Andersen, Christopher. These Few Precious Days: The Final Year of Jack and Jackie. Gallery: S. & S. Aug. 2013. 320p. ISBN 9781476732329. $27; ebk. ISBN 9781476732343. BIOGRAPHY
Once senior editor of People magazine, Andersen has a real track record when it comes to celebrity bios; he’s written 15 New York Times best sellers, with subjects ranging from Mick Jagger to Bill and Hillary Clinton; The Day Diana Died and The Day John Died hit the top spot. Here, as we approach the 50th anniversary of Kennedy’s assassination, Andersen looks at Jack and Jackie Kennedy during their final year, pondering aloud whether after all the triumphs and betrayals they still loved each other. With a 100,000-copy first printing; I’m not convinced about that top spot, but readers will swarm.
Clarke, Thurston. JFK’s Last Hundred Days: The Transformation of a Man and the Emergence of a Great President. Penguin Pr: Penguin Group (USA). Aug. 2013. 448p. ISBN 9781594204258. $29.95. CD: Penguin Audio. BIOGRAPHY
The author of three New York Times Notable Books, Clarke can be expected to take a more sober-minded approach to Kennedy’s last days in office than Andersen (see These Few Precious Days, previewed above), though he does argue that the death of two-day-old Patrick Kennedy persuaded the President to be a better husband and father. Clarke focuses more on Kennedy as politician, pondering issues like civil rights, the Cold War, and Vietnam and on the verge of making decisions that would demonstrate the greatness that got snuffed.
Kelley, Kitty. Let Freedom Ring: Stanley Tretick’s Iconic Images of the March on Washington. Thomas Dunne: St. Martin’s. Aug. 2013. 144p. ISBN 9781250021465. $24.99; ebk. ISBN 9781250022837. PHOTOESSAY
Noted photojournalist Stanley Tretick is perhaps best known for his iconic images of President Kennedy (see Capturing Camelot, also by Kelley), but the 100-plus color and black-and-white images in this book show him in good form as he captures a major political event. On August 28, 1963, nearly 300,000 people, black and white, famous and not, marched to the Washington Monument in the nation’s capital to petition Congress to pass the President’s Civil Rights Act. Touted as a keepsake, it’s also a record that should bring it all back.
Sandler, Martin W., ed. The Letters of John F. Kennedy. Bloomsbury Pr., dist. by St. Martin’s. Aug. 2013. 384p. ISBN 9781608192717. $30. HISTORY
So far, this is the only selection of letters to and from Kennedy I’ve seen as we approach the 50th anniversary of his death. Drawn from more than two million letters on file at the Kennedy Presidential Library, the volume includes correspondence with Eleanor Roosevelt, Martin Luther King Jr., John Wayne, Nikita Khrushchev, Ngo Dinh Diem, and even a young John Kerry—how timely is that? Look for some facsimiles and archival photographs; Sandler is a former U.S. history professor with five Emmys to his name, so he should have an eye for what’s striking.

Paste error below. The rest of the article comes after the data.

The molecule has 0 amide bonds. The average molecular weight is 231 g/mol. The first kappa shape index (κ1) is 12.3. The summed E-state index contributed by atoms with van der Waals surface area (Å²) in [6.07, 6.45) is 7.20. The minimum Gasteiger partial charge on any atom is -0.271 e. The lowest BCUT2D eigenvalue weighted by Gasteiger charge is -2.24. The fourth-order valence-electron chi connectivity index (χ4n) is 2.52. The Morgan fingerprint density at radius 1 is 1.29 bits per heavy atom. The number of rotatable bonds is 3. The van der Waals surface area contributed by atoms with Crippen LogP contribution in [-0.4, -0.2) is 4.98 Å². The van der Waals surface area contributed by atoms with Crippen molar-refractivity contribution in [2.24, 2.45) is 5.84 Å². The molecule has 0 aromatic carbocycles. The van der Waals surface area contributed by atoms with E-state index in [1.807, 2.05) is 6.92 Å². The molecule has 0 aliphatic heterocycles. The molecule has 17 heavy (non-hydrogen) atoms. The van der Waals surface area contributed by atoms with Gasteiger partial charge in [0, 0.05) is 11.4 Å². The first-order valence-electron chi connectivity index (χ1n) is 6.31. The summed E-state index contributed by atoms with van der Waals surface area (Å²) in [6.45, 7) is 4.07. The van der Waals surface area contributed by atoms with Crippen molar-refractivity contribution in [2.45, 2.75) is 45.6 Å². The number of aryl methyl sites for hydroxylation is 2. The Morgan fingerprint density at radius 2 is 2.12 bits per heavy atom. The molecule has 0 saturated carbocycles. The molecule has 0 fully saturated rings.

Wilson, Robert. Mathew Brady: Portraits of a Nation. Bloomsbury Pr., dist. by St. Martin’s. Aug. 2013. 320p. ISBN 9781620402030. $28. BIOGRAPHY
We know his images (not for nothing is Mathew Brady called the father of American photography), and we can visualize the Civil War largely through his work, but how much do we know about Brady himself? American Scholar editor Wilson offers a biography rooted in the work, showing us how Brady advanced his medium in the antebellum era and how his battlefield experience affected him; after Bull Run, which he found traumatizing, he generally sent a team of his photographers into battle, visiting only well before or after the fighting. Lots of images, of course.
Wineapple, Brenda. Ecstatic Nation: Confidence, Crisis, and the End of Compromise, 1848–1877. Harper: HarperCollins. Aug. 2013. 784p. ISBN 9780061234576. $29.99. HISTORY
The author of several award-winning books, most focused on 19th-century America (e.g., White Heat: The Friendship of Emily Dickinson and Thomas Wentworth Higginson, a finalist for the National Book Critics Circle Award), Wineapple offers a grand account of a crucial time in American history, encompassing expansion, war, and vastly shifting social expectations while confronting the great evil at the heart of this country: slavery. How can you not be fascinated by a book that includes characters from P.T. Barnum to Walt Whitman to Frederick Douglass? Get it.